On May 12 Lithuania will hold the first round of its Presidential election. The pre-election campaign has turned out to be surprisingly calm and polite, unlike many other recent elections, where populists and right-wing nationalists brought tensions to the political landscape. In Lithuania, presidential frontrunners have been cautious not to stray from current Lithuanian foreign policy consensus. Most of the nine contenders support greater defence funding, express guarded scepticism about closer EU integration, and recognise the need to amend domestic social security policy.
If no candidate secures more than 50% of the vote in the first round, then a presidential run-off will take place on May 26, alongside with the European Parliament election. Incumbent President Dalia Grybauskaitė (*) is serving her second term in office, so she can’t re-run in this election. There are three popular potential successors.
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Lithuania, Spinter tyrimai poll:
Šimonytė (TS/LKD-EPP): 31% (+1)
Nausėda (*): 29% (-5)
Skvernelis (LVŽS-G/EFA): 20% (+2)
Andriukaitis (LSDP-S&D): 7% (+2)
Juozaitis (*): 6%
+/- with 18-28 Mar 2019
Field work: 20-29 Apr 2019
Sample size: 1,009#Rinkimai2019166:04 PM – May 3, 2019See Europe Elects’s other TweetsTwitter Ads info and privacy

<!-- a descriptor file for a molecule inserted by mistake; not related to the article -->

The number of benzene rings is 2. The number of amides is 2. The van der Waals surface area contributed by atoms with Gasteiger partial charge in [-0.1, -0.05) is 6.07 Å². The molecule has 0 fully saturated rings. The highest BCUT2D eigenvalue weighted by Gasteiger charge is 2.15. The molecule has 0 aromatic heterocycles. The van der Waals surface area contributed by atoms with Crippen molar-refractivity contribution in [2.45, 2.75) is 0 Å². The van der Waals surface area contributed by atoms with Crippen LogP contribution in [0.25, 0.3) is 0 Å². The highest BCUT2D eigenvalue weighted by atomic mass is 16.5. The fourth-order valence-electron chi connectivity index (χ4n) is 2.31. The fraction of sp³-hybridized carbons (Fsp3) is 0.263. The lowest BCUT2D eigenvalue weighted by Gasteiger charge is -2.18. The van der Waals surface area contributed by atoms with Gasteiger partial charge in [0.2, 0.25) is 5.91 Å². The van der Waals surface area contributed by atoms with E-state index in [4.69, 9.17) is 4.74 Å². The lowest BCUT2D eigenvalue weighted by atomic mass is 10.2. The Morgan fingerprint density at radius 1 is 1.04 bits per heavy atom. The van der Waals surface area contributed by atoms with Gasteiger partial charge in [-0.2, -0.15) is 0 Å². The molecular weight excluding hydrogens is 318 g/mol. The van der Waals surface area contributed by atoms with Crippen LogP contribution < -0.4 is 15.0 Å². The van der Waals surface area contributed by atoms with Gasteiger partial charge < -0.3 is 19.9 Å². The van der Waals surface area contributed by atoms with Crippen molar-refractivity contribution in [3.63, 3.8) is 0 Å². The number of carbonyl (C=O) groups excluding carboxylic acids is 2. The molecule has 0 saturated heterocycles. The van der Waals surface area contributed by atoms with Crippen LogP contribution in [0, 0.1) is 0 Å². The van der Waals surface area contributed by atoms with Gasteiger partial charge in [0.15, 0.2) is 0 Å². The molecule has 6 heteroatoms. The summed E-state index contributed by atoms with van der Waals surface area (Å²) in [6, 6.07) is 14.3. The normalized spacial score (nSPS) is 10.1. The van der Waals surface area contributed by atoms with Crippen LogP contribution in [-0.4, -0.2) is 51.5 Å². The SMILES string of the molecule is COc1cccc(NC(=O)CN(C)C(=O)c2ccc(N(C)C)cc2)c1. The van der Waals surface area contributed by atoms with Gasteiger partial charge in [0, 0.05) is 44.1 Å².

A 54-year-old economist Gitanas Nausėda (*) became fairly well-known from a decade of evening news appearances, commenting on Lithuanian economic policies as an advisor at the SEB Bank. He is an independent candidate and no party has officially announced support for him, although he is backed by former President of Lithuania Valdas Adamkus (*). Nausėda is a centre-right candidate, who describes himself as a conservative. In order to portray a stable image, he has avoided taking firm positions and claims that he would find a balance between disagreeing parties in the Parliament. Critics of the economist argue that he represents the interests of big businesses (for example, Nausėda’s proposal on expanding trade with China has become very controversial due to concerns regarding potential security threats and human rights violations in China). He also suggests closer cooperation with Scandinavia, the Baltics, and the United Kingdom in order to increase Lithuania’s political weight on the world stage. Nausėda was widely touted as a possible opponent to Dalia Grybauskaitė during 2014 elections, but he decided not to run.